Would you consider Marantz’s $3999.99 (all prices USD) PM-KI Ruby integrated amplifier an affordable audio component? If so (or if not), how exactly do you define “reasonably priced”? It’s a question that has dogged me since the start of my career, and it’s one that every publication for which I’ve written has answered differently. At Wirecutter, a $1500 A/V receiver is pushing the upper bounds of acceptability in terms of pricing. Back in my Robb Report days, that same AVR probably would have been too cheap even to consider covering within our pages.
But what’s the right answer for SoundStage! Access? I have some guidance on that subject from my overlords, of course. But ultimately, it’s my call to make. And as I typically do when asked such a nebulous question, I’ve decided to take the most convoluted path possible in search of the answer.
What does that mean, exactly? It means that over the next few months, I’m going to be reviewing a number of integrated amps for Access, at a variety of different price points, with two main goals in mind. The first goal is to shine some fresh light on what you get for spending a little more on stereo audio gear in 2021—and what you give up by spending a bit less. But the ultimate goal, for me at least, is to home in on that magical point where diminishing returns start to kick in—where spending more money may nab you some niceties, but any improvements in performance become increasingly difficult to hear or convey. Once you cross that fuzzy line, you’ve exited “affordable” territory in my opinion.
I’m kicking off the quest for that boundary with an integrated amp that I’m guessing might fall somewhere close to it: the aforementioned Marantz PM-KI Ruby. Mind you, I’m not sure Marantz would technically classify the PM-KI Ruby as an affordable component. And if it does, someone forgot to tell the product design and packaging departments. The integrated amp comes well-packaged in a box that borders on “fancy pants” terrain. And by that, I mean the first thing you’re greeted with upon cutting the tape is a big cardstock insert that serves no functional purpose other than to make the unboxing just a little more ceremonial, a little more special.
Under that insert, you’ll find the expected Styrofoam padding, with cutouts for the PM-KI Ruby’s two-prong power cord, as well as its remote control. For contrast, I grabbed the remote for my Marantz AV8805 A/V preamp and placed it next to the PM-KI Ruby’s controller. You can see the family resemblance, no doubt. But the PM-KI Ruby’s remote sets itself apart with a sleeker look, a more streamlined layout, and buttons that feel more satisfyingly snappy. Much of that is due to the fact that the integrated amp’s remote doesn’t need to be backlit. There’s also the fact that it has to control only the PM-KI Ruby and Marantz’s companion SA-KI Ruby CD/SACD player/DAC, so it doesn’t need quite as many buttons. But overall, the remote makes a good first impression, especially when you flip it over and notice the golf-ball dimples, which make it a little grippier.
Next up, a nice little introductory pamphlet that explains the KI branding, complete with a quote from Marantz brand ambassador Ken Ishiwata, whose 40th anniversary with the company served as the impetus for both KI Ruby units. Interestingly, but not surprisingly, the PM-KI Ruby isn’t the only tribute to Ishiwata I’ll be reviewing in the coming months. I also just received Rotel’s A11 Tribute integrated amplifier and CD11 Tribute CD player, both of which Ishiwata consulted on before his death in late 2019.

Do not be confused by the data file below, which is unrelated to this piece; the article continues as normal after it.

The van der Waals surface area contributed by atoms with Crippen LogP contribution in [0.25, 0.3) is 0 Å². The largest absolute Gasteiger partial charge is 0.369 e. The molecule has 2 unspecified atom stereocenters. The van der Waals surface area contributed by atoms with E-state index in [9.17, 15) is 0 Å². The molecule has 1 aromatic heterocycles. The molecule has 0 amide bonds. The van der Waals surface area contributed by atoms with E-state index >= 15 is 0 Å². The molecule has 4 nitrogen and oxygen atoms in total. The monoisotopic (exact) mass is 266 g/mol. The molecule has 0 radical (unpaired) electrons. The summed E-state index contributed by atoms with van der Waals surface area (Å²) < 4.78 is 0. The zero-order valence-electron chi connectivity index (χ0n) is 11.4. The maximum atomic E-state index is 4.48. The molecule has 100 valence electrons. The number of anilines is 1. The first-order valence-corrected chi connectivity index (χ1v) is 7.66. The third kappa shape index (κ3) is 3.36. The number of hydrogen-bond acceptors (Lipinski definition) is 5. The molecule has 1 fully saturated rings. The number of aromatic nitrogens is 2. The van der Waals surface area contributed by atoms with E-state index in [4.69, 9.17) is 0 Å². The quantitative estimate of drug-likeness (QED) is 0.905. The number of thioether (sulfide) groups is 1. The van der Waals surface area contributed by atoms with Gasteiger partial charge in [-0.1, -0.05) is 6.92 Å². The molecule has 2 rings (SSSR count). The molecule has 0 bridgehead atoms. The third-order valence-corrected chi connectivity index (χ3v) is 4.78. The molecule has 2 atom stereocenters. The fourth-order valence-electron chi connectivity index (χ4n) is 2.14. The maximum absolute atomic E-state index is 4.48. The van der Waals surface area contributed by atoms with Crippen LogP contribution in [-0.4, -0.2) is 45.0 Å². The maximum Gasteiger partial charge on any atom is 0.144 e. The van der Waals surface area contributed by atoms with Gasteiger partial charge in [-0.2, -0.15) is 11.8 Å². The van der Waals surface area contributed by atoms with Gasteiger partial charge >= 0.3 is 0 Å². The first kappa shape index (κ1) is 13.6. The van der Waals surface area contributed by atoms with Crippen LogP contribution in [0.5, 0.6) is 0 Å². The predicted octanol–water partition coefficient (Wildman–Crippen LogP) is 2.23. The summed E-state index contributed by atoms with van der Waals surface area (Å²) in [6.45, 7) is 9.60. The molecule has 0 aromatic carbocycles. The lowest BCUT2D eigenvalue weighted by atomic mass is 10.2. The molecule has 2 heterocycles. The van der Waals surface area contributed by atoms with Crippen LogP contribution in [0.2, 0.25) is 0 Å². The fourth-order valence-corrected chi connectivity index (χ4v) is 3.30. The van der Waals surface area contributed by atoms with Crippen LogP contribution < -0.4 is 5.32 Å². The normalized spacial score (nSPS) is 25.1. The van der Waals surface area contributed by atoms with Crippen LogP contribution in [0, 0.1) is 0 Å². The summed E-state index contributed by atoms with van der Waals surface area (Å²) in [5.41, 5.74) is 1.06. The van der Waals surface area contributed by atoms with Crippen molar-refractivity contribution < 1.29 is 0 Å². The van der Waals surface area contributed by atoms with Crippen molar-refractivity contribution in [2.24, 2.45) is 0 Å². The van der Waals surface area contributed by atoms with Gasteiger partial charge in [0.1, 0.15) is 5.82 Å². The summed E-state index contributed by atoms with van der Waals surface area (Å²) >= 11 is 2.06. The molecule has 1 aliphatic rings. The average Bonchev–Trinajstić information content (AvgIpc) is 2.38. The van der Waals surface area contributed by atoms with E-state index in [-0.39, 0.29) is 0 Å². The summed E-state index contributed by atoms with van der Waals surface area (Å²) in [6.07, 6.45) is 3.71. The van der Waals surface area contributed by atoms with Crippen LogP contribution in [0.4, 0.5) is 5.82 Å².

Beneath that greeting and other accompanying documentation, you’ll find the PM-KI Ruby itself, wrapped in thick air foam paper that’s beautifully folded with almost origami-like precision. With that wrapping carefully untaped and unfolded, the first thing that stands out is Ishiwata’s signature, laser-engraved into the top of the integrated amp itself, punctuated with a ruby motif.
The face of the PM-KI Ruby is of course dominated by Marantz’s signature porthole display, which I’ve always found much more practical on stereo gear than on A/V gear. At any rate, what I think I love most about the design of the amp is its symmetry, with the power button positioned just under the porthole, the headphone jack and IR port spread out center left and right, and the source selection and volume knobs looking indistinguishable at hard left and right (a quick twist of either definitely lets you know which is which, though, as the source knob is tight and clicky, whereas the volume knob is smooth-turning, with just the right amount of inertia).
Around back, you’ll notice the lack of digital inputs. If you’re not planning on pairing the PM-KI Ruby with the SA-KI Ruby, you’ll need to bring your own DAC to the party. The unit does include two thick-nickel-plated stereo analog inputs—labeled CD and Phono—the latter of which supports both MC and MM cartridges. There are also four additional stereo analog inputs and two outputs.
The real stars of the show, though, are the gargantuan high-purity copper five-way binding posts, which feel like they belong on a much pricier amp. The real question, though, is whether all of this adds up to an integrated amp that’s worth $3999.99. In other words, is it reasonably priced? Those answers will have to wait until my full review, so look for that soon on SoundStage! Access.
Senior Editor, SoundStage!